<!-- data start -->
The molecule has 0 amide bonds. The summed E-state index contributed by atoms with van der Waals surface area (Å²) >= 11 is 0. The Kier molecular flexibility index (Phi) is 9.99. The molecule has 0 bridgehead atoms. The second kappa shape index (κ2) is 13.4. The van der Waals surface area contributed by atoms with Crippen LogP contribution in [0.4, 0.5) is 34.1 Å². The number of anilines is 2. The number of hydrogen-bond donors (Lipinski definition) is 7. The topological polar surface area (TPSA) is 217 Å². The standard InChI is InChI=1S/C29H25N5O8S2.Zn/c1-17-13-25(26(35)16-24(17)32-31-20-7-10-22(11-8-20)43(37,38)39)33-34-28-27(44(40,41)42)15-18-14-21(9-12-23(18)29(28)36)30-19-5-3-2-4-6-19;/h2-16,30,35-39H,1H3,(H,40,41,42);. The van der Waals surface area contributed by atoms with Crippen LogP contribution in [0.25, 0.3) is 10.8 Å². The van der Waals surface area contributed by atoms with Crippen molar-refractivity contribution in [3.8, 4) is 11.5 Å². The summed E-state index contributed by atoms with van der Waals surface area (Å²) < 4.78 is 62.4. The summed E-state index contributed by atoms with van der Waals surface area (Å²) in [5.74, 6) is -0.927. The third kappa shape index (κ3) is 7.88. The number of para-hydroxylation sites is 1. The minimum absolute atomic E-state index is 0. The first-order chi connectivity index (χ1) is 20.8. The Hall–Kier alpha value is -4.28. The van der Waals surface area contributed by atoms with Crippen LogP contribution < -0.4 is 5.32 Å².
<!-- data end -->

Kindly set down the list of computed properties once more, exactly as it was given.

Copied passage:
The molecule has 0 amide bonds. The summed E-state index contributed by atoms with van der Waals surface area (Å²) >= 11 is 0. The Kier molecular flexibility index (Phi) is 9.99. The molecule has 0 bridgehead atoms. The second kappa shape index (κ2) is 13.4. The van der Waals surface area contributed by atoms with Crippen LogP contribution in [0.4, 0.5) is 34.1 Å². The number of anilines is 2. The number of hydrogen-bond donors (Lipinski definition) is 7. The topological polar surface area (TPSA) is 217 Å². The standard InChI is InChI=1S/C29H25N5O8S2.Zn/c1-17-13-25(26(35)16-24(17)32-31-20-7-10-22(11-8-20)43(37,38)39)33-34-28-27(44(40,41)42)15-18-14-21(9-12-23(18)29(28)36)30-19-5-3-2-4-6-19;/h2-16,30,35-39H,1H3,(H,40,41,42);. The van der Waals surface area contributed by atoms with Crippen LogP contribution in [0.25, 0.3) is 10.8 Å². The van der Waals surface area contributed by atoms with Crippen molar-refractivity contribution in [3.8, 4) is 11.5 Å². The summed E-state index contributed by atoms with van der Waals surface area (Å²) < 4.78 is 62.4. The summed E-state index contributed by atoms with van der Waals surface area (Å²) in [5.74, 6) is -0.927. The third kappa shape index (κ3) is 7.88. The number of para-hydroxylation sites is 1. The minimum absolute atomic E-state index is 0. The first-order chi connectivity index (χ1) is 20.8. The Hall–Kier alpha value is -4.28. The van der Waals surface area contributed by atoms with Crippen LogP contribution < -0.4 is 5.32 Å².